A single image with different pixels
The srcset attribute accepts a comma separated list of image URLs each with its own x modifier, which describes the pixel ratio (amount of physical pixels in a CSS pixel) most appropriate for each image.

To make you understand better let’s look into a very simple example:

<img src=“images/low-res.jpg” srcset=“images/low-res.jpg 1x, images/high-res.jpg 2x, images/ultra-high-res.jpg 3x”>

In this case, if the user’s pixel ratio is equal to 1, the low-res image will be displayed, for 2, high-res will be shown and for 3 and above, ultra-high-res will be chosen.

Alternatively, if we can choose to display images of different sizes instead of different pixel ratios.

This can be done using the w modifier:
Let’s see this example:

<img src=“images/low-res.jpg” srcset=“ images/low-res.jpg 600w, images/high-res.jpg 100w, images/ultra-high-res.jpg 1400w ” >

In this case, the low-res image is defined to be 600px wide, high-res to be 1000px and ultra-high-res to be 1400px.

The sizes Image Attribute

Sometimes we might want to display images differently depending on the user’s screen size. That’s where sizes Image Attribute comes into picture.


For example, we could show a series of images laid out in two columns for wide screens and laid out in just one for more narrow screens.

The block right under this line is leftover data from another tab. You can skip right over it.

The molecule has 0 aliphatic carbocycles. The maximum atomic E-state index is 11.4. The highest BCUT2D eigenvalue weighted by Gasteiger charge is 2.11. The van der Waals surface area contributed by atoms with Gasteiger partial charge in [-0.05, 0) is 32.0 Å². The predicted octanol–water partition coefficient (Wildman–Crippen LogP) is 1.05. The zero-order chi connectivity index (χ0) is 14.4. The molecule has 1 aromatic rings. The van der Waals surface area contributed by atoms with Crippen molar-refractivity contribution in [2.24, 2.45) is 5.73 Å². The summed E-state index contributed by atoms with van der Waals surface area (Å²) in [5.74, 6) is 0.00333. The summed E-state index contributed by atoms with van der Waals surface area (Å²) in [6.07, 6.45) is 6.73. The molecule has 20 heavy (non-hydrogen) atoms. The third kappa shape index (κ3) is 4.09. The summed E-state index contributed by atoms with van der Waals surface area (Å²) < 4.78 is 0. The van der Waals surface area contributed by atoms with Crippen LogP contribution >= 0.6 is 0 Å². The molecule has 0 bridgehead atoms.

Using the “sizes” attribute. It allows to translate the width of the screen into the space allocated for an image and then pick the appropriate image using the srcset attribute.

Here’s an example:

<img src=“images/low-res.jpg” sizes=“(max-width: 40em) 100vw, 50vw” srcset = “images/low-res.jpg 600w, images/high-res.jpg 100w, images/ultra-high-res.jpg 1400w”>

The sizes attribute defines the width of the image as 50% of the width of the viewport when the width of the viewport is greater than 40em, or 100% of the width when its lower or equal to 40em

The picture Element

What is the need of picture element?

If the user doesn’t want to change the size of images for each screen, and want to show completely different images. Then use the picture element.

Picture Element:-

It allows to define images with various sources for different screen sizes by wrapping your <img> with a <picture> element and specifying multiple child <source> elements.

The <source> element then acts as the source of URLs to load the images.